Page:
"NEIGHBORS ON THE BLOCK": An artwork from the Swagger and Tenderness exhibition at The Bronx Museum of the Arts. Photo by John Wilkens

Artists cast loving light on style and soul of sidelined South Bronx

They met “40 something” years ago, Rigoerto Torres told me, speaking of himself and his partner in art John Ahearn, while we chatted one recent afternoon surrounded by the legacy of the pair's work, Swagger and Tenderness: The South Bronx Portraits.

We shared this expansive space with near life-like representations of South Bronx natives, looking back at us from cerulean blue walls, or set on the floors of the exhibit, figures sitting or standing like neighbors on the block.

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On one wall a graffiti artist holds his spray paint cans in his arms like a bouquet of flowers.

Nearby, three siblings stand each on the shoulders of the other. Torres’ children. Elsewhere his daughter is a mermaid. A fortune teller, a liquor store owner, surrounded by bottles, locked in storage for decades, freed after all these years for this show.

Colors are bright, vibrant, most of the faces joyous. These figures were cast in the years between 1979 and 1985, created during a time when many had given the South Bronx up for dead. And while the calendar had flipped from the 1970s to the 1980s, this remained the borough of the, “The Bronx is burning,” the borough of aggressive squeegee men frightening Yankee Stadium patrons driving home to the suburbs.

The borough that housed the "Fort Apache” police station of motion picture infamy was still the Bronx that politicians toured to highlight all that was wrong with inner-city America. It was into this Bronx that Irish-American, upstate New York artist John Ahearn ventured that night “40 something” years ago on his way to Fashion Moda, then a new voice in the New York art world that operated on the maxim that art could be created by anyone, anywhere.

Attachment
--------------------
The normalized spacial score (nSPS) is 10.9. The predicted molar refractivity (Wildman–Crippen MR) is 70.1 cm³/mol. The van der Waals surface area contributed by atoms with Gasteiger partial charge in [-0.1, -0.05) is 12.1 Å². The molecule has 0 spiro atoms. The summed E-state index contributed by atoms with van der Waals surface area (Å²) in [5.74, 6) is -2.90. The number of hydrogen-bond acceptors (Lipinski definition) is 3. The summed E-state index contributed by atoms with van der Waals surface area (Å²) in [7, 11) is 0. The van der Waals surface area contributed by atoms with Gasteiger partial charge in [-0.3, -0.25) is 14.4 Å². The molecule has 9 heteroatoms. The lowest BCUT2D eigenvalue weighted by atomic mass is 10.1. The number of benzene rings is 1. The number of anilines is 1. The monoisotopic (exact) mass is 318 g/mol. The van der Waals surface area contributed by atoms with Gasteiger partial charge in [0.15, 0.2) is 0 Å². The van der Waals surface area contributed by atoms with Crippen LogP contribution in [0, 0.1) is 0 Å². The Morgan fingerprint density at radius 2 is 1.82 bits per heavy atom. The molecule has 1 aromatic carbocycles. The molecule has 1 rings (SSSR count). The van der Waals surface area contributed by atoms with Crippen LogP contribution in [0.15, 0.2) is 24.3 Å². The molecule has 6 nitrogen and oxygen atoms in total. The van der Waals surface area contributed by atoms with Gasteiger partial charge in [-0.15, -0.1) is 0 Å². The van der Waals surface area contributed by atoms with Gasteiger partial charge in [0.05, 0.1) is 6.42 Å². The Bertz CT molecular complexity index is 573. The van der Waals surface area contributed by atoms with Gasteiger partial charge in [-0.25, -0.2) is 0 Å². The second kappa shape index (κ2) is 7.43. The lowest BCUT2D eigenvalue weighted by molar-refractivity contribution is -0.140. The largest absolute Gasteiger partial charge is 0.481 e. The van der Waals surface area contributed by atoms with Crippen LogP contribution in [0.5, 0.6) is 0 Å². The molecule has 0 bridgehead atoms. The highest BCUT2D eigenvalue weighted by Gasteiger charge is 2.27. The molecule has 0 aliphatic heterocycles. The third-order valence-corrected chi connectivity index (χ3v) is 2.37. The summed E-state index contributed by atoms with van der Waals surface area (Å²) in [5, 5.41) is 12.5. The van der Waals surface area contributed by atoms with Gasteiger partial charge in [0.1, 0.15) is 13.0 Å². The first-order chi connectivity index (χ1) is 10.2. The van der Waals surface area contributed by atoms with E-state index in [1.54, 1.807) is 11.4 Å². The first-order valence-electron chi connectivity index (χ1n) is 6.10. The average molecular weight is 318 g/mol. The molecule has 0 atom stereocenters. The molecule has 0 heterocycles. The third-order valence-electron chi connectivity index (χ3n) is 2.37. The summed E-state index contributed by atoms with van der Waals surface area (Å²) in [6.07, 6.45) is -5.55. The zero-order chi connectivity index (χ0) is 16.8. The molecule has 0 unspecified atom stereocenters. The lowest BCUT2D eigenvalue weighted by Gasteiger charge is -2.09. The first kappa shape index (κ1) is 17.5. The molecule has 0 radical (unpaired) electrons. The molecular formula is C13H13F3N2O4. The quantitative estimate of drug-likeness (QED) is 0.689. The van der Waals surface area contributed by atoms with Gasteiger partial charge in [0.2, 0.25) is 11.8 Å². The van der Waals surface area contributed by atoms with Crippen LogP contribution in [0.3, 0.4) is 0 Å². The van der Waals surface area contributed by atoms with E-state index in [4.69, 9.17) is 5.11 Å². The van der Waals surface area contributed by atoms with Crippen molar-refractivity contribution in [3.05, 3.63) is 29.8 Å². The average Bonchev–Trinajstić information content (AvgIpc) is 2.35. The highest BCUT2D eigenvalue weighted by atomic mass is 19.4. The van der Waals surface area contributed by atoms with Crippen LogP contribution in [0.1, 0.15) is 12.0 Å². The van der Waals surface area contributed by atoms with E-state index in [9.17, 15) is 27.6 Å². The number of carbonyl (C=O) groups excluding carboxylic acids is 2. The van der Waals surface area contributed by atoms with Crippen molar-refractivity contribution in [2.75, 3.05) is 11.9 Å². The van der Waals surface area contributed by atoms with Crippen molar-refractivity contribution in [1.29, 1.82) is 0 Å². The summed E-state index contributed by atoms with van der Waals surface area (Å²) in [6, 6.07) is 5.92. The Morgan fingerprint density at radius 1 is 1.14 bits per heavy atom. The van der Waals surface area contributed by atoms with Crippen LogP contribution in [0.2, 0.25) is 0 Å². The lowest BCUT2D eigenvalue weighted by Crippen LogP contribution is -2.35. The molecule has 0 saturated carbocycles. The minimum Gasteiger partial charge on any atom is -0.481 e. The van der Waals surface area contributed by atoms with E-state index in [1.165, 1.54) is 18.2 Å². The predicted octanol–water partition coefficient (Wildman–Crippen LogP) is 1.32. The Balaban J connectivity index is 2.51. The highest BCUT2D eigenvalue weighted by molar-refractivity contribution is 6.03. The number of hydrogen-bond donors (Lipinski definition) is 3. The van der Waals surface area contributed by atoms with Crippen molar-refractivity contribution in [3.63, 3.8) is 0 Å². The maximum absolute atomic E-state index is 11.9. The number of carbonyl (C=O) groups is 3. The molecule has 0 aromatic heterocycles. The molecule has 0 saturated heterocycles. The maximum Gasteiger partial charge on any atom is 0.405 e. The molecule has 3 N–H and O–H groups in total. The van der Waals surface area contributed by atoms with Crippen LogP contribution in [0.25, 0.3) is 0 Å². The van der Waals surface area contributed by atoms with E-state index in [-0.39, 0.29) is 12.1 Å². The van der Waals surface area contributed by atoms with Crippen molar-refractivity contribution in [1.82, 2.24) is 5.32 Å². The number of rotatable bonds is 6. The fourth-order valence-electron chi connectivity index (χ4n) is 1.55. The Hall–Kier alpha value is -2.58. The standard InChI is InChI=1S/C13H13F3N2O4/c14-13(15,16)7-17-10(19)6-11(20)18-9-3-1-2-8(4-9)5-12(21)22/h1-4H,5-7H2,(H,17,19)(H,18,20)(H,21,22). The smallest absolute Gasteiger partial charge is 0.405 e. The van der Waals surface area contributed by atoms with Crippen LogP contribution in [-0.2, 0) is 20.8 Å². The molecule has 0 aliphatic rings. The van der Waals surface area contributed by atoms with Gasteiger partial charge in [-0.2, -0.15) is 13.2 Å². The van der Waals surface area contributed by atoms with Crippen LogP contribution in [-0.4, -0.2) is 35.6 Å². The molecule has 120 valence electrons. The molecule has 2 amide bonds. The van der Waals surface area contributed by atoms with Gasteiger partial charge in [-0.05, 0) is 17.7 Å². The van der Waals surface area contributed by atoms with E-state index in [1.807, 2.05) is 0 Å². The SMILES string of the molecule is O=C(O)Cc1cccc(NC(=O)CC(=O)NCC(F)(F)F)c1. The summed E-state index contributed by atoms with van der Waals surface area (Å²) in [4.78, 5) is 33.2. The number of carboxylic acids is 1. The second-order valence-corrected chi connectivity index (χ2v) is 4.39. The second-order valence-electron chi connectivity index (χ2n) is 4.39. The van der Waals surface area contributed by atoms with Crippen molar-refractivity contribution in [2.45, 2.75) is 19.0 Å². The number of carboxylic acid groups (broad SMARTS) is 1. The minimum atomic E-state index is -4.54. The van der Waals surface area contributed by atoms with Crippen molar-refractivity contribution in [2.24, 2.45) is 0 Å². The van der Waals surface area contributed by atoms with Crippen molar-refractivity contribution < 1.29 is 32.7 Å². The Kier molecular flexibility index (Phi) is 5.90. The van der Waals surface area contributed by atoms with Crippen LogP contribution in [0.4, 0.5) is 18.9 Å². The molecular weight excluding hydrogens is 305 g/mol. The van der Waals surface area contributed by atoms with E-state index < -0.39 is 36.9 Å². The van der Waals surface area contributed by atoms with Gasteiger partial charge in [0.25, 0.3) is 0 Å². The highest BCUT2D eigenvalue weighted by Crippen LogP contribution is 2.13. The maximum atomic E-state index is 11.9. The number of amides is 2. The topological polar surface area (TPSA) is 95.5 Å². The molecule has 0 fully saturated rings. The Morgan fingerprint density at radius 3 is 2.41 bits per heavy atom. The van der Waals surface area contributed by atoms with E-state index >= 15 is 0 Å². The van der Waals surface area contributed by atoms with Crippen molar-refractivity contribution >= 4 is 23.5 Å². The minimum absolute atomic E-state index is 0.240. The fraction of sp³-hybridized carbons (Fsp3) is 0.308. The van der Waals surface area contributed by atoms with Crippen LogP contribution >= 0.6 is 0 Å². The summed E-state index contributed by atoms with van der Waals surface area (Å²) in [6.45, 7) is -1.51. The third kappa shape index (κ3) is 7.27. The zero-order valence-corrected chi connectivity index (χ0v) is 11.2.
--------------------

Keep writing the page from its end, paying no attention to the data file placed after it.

On that trip to Fashion Moda a taxi driver introduced Ahearn to a 17-year-old Torres, a Puerto Rican-born resident of South Bronx who was working at his uncle’s factory making religious statues for the local botanicas, a shop that sells religious artifacts and often flowers and herbs.

“His cousin Wally,” Ahearn confirms when I ask about the taxi driver and that first meeting. Ahearn, enthusiastic and energetic in conversation, then brings another of Torres’ relatives into the conversation. “David was another cousin,” he starts, explaining that “a major piece was done before I even met Rigoberto, of his cousin.”

Ahearn remembers the night well. “His cousin was wild and flashy, right. Rigoberto was like, solid, just perfectly solid. So I met Rigoberto, and I said, "this is the one.”

“David is a wonderful guy,” Ahearn emphasized, “but Rigoerto has; he has a very solid character. And I could feel that when we did a casting together after I'd only met him for a few minutes, at this place Fashion Moda.” 

The pairing was ideal. Ahearn, close to 10 years Torres’ senior, knew the New York art world; Torres knew the people and the streets of the Bronx.

Soon the pair was setting up on those very streets, life-casting locals. 

Torres recalls, “I was working for my uncle in the factory. And then I met John and we got together and then I helped him a little bit. I just finished high school, I figured, what’s my life going to become now? So I decided to see what happened with John. So I said, ‘let me borrow some sculptures, and some material.’ Let me go do this in the middle of the street in my neighborhood, on Walton Avenue.”

Photographs and video show the process as it happened on the sidewalks of the neighborhood. A subject lays on a table covered with what looks like plaster but is actually jeltrate, a substance Torres tells me is used to make dental molds. Straws are placed in his or her nose so they can breathe.

Ahearn notes that “people could just walk by and see it on the street. But it doesn't look like an art opening does it?” 

I made the mistake of suggesting that the locals must have been happy to be a part of these works only to be upbraided by Ahearn. 

“Do you think I’d fall for that?, Ahearn began. “You throw me something like, that's like someone said, ‘do people really love you?’, you know what I mean? So you said, was it good to the community? Is it meaningful to them, the community, that you're putting this on the outside? And I say, well, is it meaningful to the artists to be accepted by the people? How does that feel to the artists to be accepted by people in a neighborhood? And, and how did the artists feel if the work is hanging in people's homes. Because they took it home and put it on their wall? How does that feel? That feels very deeply satisfying, and important to my identity of who I am? 

You see, that's different than saying, they love it. No, I'm not saying they love it. I love that.”

All photos by John Wilkens.

Swagger and Tenderness runs to April 30, 2023 at The Bronx Museum of the Arts, 1040 Grand ConcourseThe Bronx, NY 10456